Evangelicals shouldn't be voting for Donald Trump. He doesn't share their values, beliefs or faith.
I wrote similar thoughts about Barack Obama when he ran for the presidency. Obama's definition of sin, is god-centered only if Obama is god—a question that might cause him to pause for a moment to contemplate.
Donald Trump is, at best, a cultural christian. That is, he grew up in a nation where Christianity is the civic religion, the religious holidays are Christmas and Easter, and people generally have weddings and funerals in churches, officiated by Christian ministers.
But Trump has no relationship with Jesus Christ and, though he owns a copy of the Bible, he likely hasn't cracked it open more than a handful of times in his life.
Case in point, speaking at Liberty University this morning, Trump referred to the book of "Two Corinthians" (walk into a bar...), rather than 2nd Corinthians. As in, the second letter from Paul to the Corinthians. In my decades of churchgoing, I've never heard that book referred to in that way.
(I won't get into Jerry Falwell Jr.'s endorsement of Trump, other than to say that Russell Moore nailed it on twitter—scroll down in the Washington Post story for the tweets.)
As for Trump's theology, it's in no way shape or form Christian.
In an interview on Sunday with CNN, the Republican presidential frontrunner said that he does not regret never asking God for forgiveness, partially because he says he doesn't have much to apologize for.
"I have great relationship with God. I have great relationship with the Evangelicals," Trump said in the interview before pivoting to his poll numbers among Evangelical voters.
"I like to be good. I don't like to have to ask for forgiveness. And I am good. I don't do a lot of things that are bad. I try to do nothing that is bad."
Trump would do well to read Luke 18:18-30 (that's in the Bible) and ponder if he is sufficiently good with him being on his third marriage and all.
Evangelicals would also be wise to ask themselves if the way Trump runs his businesses (and their strategic bankruptcies) are also evidence of his so-called faith.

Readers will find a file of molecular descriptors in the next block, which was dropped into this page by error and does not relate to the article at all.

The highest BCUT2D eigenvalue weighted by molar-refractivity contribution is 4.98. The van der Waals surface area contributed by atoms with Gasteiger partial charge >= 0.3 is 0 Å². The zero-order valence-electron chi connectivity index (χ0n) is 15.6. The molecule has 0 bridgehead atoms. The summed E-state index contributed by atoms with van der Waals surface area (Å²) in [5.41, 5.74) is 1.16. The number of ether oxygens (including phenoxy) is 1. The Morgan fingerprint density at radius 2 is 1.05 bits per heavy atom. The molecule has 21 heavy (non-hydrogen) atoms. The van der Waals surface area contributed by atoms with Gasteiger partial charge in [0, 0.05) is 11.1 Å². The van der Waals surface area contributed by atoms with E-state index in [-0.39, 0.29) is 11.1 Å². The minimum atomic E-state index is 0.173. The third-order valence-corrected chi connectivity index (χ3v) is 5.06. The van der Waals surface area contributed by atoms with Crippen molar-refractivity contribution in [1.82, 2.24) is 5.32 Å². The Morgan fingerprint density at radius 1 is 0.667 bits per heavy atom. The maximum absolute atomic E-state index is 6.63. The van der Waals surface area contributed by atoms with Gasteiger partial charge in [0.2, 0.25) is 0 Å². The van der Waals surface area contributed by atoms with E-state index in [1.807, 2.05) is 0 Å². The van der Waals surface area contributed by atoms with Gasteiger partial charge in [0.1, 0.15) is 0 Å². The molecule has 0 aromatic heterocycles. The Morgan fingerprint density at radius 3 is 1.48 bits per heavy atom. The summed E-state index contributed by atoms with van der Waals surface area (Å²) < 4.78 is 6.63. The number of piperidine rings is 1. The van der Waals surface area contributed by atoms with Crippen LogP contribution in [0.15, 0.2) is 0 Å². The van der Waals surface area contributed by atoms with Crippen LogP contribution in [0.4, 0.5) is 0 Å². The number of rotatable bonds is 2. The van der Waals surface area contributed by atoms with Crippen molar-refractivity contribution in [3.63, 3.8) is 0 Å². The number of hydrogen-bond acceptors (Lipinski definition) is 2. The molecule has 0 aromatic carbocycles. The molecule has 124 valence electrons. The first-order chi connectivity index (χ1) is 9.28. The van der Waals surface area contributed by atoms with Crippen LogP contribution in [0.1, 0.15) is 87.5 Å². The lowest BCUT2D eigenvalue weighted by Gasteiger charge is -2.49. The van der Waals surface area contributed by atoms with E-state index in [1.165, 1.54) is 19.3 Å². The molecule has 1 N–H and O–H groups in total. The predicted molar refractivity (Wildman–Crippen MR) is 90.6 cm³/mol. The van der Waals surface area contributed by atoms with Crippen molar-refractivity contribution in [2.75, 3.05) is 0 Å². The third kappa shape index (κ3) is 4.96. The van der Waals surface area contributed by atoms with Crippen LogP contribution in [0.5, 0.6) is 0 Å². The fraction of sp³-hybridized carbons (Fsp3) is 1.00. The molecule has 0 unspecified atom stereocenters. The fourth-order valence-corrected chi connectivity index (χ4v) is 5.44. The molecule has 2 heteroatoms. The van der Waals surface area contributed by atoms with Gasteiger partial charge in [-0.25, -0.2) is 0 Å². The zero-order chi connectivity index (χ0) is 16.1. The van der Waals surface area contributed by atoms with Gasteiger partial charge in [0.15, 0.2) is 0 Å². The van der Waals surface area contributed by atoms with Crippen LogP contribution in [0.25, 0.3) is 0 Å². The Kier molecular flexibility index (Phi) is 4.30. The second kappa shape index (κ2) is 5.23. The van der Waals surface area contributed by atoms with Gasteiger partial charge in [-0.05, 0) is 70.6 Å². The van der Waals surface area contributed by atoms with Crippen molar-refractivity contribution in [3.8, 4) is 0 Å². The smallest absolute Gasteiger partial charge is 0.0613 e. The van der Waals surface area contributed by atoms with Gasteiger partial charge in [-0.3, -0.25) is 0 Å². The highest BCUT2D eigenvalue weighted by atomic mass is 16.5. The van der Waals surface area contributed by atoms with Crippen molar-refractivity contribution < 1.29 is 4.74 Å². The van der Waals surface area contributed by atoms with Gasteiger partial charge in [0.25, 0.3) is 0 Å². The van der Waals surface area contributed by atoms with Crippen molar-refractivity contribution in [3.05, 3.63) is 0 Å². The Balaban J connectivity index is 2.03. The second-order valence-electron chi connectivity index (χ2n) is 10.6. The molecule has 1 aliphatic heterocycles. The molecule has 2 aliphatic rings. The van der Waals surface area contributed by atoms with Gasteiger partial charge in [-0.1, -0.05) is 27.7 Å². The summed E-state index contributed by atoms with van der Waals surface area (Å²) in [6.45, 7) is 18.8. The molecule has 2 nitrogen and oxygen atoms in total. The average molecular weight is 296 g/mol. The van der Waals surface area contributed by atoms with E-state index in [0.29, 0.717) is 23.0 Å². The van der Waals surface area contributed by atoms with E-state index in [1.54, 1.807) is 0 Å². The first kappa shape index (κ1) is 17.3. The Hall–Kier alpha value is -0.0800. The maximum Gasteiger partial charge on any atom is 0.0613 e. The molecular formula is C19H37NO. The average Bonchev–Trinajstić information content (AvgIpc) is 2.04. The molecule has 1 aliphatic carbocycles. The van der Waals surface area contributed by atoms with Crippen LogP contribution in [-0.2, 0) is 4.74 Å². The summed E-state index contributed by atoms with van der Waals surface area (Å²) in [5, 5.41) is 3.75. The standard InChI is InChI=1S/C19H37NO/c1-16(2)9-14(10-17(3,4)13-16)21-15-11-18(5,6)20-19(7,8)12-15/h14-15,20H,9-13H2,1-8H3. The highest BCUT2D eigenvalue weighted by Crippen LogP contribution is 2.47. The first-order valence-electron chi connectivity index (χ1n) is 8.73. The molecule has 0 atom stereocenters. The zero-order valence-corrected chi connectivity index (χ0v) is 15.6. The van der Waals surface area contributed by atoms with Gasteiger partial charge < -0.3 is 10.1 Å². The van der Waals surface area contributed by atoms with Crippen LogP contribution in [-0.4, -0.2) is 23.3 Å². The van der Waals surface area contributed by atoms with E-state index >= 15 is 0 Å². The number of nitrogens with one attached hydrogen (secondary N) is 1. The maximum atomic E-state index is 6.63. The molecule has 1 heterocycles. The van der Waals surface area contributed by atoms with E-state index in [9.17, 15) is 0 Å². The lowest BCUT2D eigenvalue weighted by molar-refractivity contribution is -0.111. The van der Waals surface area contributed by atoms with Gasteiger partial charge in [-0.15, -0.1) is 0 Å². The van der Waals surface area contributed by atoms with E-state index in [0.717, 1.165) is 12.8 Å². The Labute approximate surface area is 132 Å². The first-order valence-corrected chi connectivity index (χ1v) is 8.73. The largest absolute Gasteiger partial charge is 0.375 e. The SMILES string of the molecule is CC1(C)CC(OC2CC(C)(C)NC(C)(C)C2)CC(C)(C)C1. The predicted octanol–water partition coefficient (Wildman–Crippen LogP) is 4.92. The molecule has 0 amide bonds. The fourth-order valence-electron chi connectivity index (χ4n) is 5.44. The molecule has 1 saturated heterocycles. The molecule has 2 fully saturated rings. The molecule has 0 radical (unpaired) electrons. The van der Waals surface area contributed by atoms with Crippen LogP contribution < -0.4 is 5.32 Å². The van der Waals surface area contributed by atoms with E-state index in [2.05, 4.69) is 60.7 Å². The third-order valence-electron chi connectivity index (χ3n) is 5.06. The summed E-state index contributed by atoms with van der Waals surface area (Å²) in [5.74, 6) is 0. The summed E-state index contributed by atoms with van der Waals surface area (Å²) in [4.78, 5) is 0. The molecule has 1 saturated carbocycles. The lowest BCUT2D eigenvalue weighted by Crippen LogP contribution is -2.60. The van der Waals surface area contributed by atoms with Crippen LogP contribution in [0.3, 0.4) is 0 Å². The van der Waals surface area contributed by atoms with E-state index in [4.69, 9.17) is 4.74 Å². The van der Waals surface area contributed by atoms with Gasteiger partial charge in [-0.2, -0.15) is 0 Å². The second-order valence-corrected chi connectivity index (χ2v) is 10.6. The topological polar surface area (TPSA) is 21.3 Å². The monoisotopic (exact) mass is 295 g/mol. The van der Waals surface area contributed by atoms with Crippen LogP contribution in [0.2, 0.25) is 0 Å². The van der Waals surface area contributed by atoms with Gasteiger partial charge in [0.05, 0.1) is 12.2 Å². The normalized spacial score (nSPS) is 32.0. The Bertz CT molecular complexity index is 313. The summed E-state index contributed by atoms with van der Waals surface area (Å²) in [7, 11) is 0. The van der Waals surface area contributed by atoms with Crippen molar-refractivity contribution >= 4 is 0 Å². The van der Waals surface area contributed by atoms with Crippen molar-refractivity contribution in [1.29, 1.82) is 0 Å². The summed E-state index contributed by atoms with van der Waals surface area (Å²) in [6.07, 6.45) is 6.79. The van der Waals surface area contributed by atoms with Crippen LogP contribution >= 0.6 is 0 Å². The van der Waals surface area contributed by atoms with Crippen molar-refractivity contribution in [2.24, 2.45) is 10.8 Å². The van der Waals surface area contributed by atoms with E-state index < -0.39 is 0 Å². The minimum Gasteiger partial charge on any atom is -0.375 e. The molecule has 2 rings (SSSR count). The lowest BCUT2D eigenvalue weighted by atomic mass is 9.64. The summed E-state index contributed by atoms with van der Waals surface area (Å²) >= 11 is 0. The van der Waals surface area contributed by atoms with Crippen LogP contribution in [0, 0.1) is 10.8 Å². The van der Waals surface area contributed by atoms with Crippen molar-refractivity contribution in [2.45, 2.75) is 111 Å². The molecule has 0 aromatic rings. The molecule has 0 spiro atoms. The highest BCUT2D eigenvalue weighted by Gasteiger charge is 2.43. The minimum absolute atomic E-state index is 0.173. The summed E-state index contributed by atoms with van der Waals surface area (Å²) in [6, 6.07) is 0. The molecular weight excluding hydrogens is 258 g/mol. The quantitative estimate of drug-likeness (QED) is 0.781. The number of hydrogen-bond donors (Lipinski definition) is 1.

Trump fought on a grander scale with the individual contractors who built his Atlantic City Casino, the Trump Taj Mahal, in 1990.
The hotel was finished just before a recession brought Trump to the edge of financial ruin. He would eventually take the Taj Mahal into bankruptcy. But first he asked to pay the contractors 30 cents on the dollar, according to Charles Sperry, the president of Baring Industries, which had a multi-million dollar contract to provide kitchen equipment like stoves, walk-in freezers and countertops.
"It's not that common to just come back and unilaterally start slicing off the big percentages of contracts and saying 'we'll settle out for this, you can take it or leave it,'" Sperry said.
The contractors joined together and sent representatives of the group to negotiate with Trump, according to Sperry. He said they eventually received 90 percent of what they were owed. Sperry said it was just enough to cover expenses and pay workers, but not enough to realize a profit for Baring's work.
Another contractor on the Taj Mahal job who didn't want to be named because he was afraid of being sued by Trump, said the Taj Mahal job was the first time he'd had to negotiate for his final payment in 30 years of working, including jobs on other high profile Atlantic City casino properties like the Golden Nugget, The Sands and Bally's. He said he decided never to bid on a Trump project again.
I also understand that blood is thicker than water, but Trump's praise of his sister, a federal judge should be troublesome to any evangelical.
Maryanne Trump Barry came up in my book The Party of Death for writing one of those heated judicial decisions in favor of giving constitutional protection to partial-birth abortion. She called a New Jersey law against it a “desperate attempt” to undermine Roe v. Wade. It was, she wrote, “based on semantic machinations, irrational line-drawing, and an obvious attempt to inflame public opinion instead of logic or medical evidence.” It made no difference where the fetus was when it “expired.”
So: The right of abortionists to make a child “expire” by partially extracting her from the womb, sticking scissors in the back of her head, vacuuming out her brain, and crushing her skull to complete her extraction, is right there in the Constitution. But let’s please not have any “semantic machinations.”
Laws against partial-birth abortion had strong bipartisan support. They were attempts to mark an outer limit to the abortion right of Roe. If unborn children could not be protected within the womb, could they at least be protected when partway out? That would be illogical, said Judge Barry. But if the location of fetal death does not matter, then it could hardly matter if the child was all the way outside the womb. Laws against infanticide, too, must be dismissed as irrational line-drawing. The intellectual architect of the Born-Alive Infants Protection Act, Hadley Arkes, mentions Judge Barry’s decision in his book on the origin of that law, explaining that it was in part designed to head off the dangerous implications of such rulings.
Donald Trump wouldn't have my vote for dog-catcher, let alone President of the United States. Should enough Republicans be foolish enough to make him the party's nominee, you can count me with Peter Wehner: I will refuse "to support the nominee of their party because it is the best thing that they can do for their party and their country."